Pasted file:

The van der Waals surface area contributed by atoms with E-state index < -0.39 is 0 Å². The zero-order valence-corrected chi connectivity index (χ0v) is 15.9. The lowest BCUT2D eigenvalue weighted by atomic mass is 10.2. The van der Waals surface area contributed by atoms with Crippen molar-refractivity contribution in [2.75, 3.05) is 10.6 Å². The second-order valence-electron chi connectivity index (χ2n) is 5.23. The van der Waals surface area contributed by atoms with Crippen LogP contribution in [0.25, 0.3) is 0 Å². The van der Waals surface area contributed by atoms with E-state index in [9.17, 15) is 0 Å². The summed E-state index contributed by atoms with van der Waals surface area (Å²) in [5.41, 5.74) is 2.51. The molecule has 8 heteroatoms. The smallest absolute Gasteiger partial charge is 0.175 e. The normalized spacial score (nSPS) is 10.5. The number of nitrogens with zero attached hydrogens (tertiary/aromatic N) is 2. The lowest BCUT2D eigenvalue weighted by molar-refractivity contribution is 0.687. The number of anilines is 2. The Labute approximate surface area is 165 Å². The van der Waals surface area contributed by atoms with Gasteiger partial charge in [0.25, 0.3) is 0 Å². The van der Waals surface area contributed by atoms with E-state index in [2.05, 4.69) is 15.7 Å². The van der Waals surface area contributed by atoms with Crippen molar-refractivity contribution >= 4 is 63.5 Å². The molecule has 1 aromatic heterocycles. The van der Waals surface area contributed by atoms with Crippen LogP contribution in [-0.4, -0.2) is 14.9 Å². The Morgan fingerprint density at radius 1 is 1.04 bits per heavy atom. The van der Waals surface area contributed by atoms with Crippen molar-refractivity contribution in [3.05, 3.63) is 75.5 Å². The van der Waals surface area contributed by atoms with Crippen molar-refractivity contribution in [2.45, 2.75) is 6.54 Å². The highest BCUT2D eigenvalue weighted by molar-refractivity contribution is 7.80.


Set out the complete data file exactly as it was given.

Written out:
The van der Waals surface area contributed by atoms with E-state index < -0.39 is 0 Å². The zero-order valence-corrected chi connectivity index (χ0v) is 15.9. The lowest BCUT2D eigenvalue weighted by atomic mass is 10.2. The van der Waals surface area contributed by atoms with Crippen molar-refractivity contribution in [2.75, 3.05) is 10.6 Å². The second-order valence-electron chi connectivity index (χ2n) is 5.23. The van der Waals surface area contributed by atoms with Crippen LogP contribution in [0.25, 0.3) is 0 Å². The van der Waals surface area contributed by atoms with E-state index in [9.17, 15) is 0 Å². The summed E-state index contributed by atoms with van der Waals surface area (Å²) in [5.41, 5.74) is 2.51. The molecule has 8 heteroatoms. The smallest absolute Gasteiger partial charge is 0.175 e. The normalized spacial score (nSPS) is 10.5. The number of nitrogens with zero attached hydrogens (tertiary/aromatic N) is 2. The lowest BCUT2D eigenvalue weighted by molar-refractivity contribution is 0.687. The number of anilines is 2. The Labute approximate surface area is 165 Å². The van der Waals surface area contributed by atoms with Gasteiger partial charge in [0.25, 0.3) is 0 Å². The van der Waals surface area contributed by atoms with E-state index in [2.05, 4.69) is 15.7 Å². The van der Waals surface area contributed by atoms with Crippen molar-refractivity contribution >= 4 is 63.5 Å². The molecule has 1 aromatic heterocycles. The van der Waals surface area contributed by atoms with Crippen LogP contribution in [-0.4, -0.2) is 14.9 Å². The Morgan fingerprint density at radius 1 is 1.04 bits per heavy atom. The van der Waals surface area contributed by atoms with Crippen molar-refractivity contribution in [3.05, 3.63) is 75.5 Å². The van der Waals surface area contributed by atoms with Crippen molar-refractivity contribution in [2.45, 2.75) is 6.54 Å². The highest BCUT2D eigenvalue weighted by molar-refractivity contribution is 7.80.